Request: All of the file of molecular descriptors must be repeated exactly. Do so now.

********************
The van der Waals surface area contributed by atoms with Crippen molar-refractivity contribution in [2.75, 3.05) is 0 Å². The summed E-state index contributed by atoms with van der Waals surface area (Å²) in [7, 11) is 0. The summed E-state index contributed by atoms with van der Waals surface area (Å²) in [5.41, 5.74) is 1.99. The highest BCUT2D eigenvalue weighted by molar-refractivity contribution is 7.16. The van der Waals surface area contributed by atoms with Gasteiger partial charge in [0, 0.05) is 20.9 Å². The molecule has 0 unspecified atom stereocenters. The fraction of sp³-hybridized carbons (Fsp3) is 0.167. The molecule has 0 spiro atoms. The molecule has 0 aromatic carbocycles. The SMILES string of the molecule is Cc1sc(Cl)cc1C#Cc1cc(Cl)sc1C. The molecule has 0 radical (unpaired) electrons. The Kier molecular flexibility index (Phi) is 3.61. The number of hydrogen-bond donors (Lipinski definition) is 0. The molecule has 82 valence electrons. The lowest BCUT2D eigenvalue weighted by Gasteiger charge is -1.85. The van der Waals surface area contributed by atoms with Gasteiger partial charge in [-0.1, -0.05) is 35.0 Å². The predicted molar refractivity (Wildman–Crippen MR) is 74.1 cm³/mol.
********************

The van der Waals surface area contributed by atoms with Crippen molar-refractivity contribution in [2.75, 3.05) is 0 Å². The summed E-state index contributed by atoms with van der Waals surface area (Å²) in [7, 11) is 0. The summed E-state index contributed by atoms with van der Waals surface area (Å²) in [5.41, 5.74) is 1.99. The highest BCUT2D eigenvalue weighted by molar-refractivity contribution is 7.16. The van der Waals surface area contributed by atoms with Gasteiger partial charge in [0, 0.05) is 20.9 Å². The molecule has 0 unspecified atom stereocenters. The fraction of sp³-hybridized carbons (Fsp3) is 0.167. The molecule has 0 spiro atoms. The molecule has 0 aromatic carbocycles. The SMILES string of the molecule is Cc1sc(Cl)cc1C#Cc1cc(Cl)sc1C. The molecule has 0 radical (unpaired) electrons. The Kier molecular flexibility index (Phi) is 3.61. The number of hydrogen-bond donors (Lipinski definition) is 0. The molecule has 82 valence electrons. The lowest BCUT2D eigenvalue weighted by Gasteiger charge is -1.85. The van der Waals surface area contributed by atoms with Gasteiger partial charge in [-0.1, -0.05) is 35.0 Å². The predicted molar refractivity (Wildman–Crippen MR) is 74.1 cm³/mol.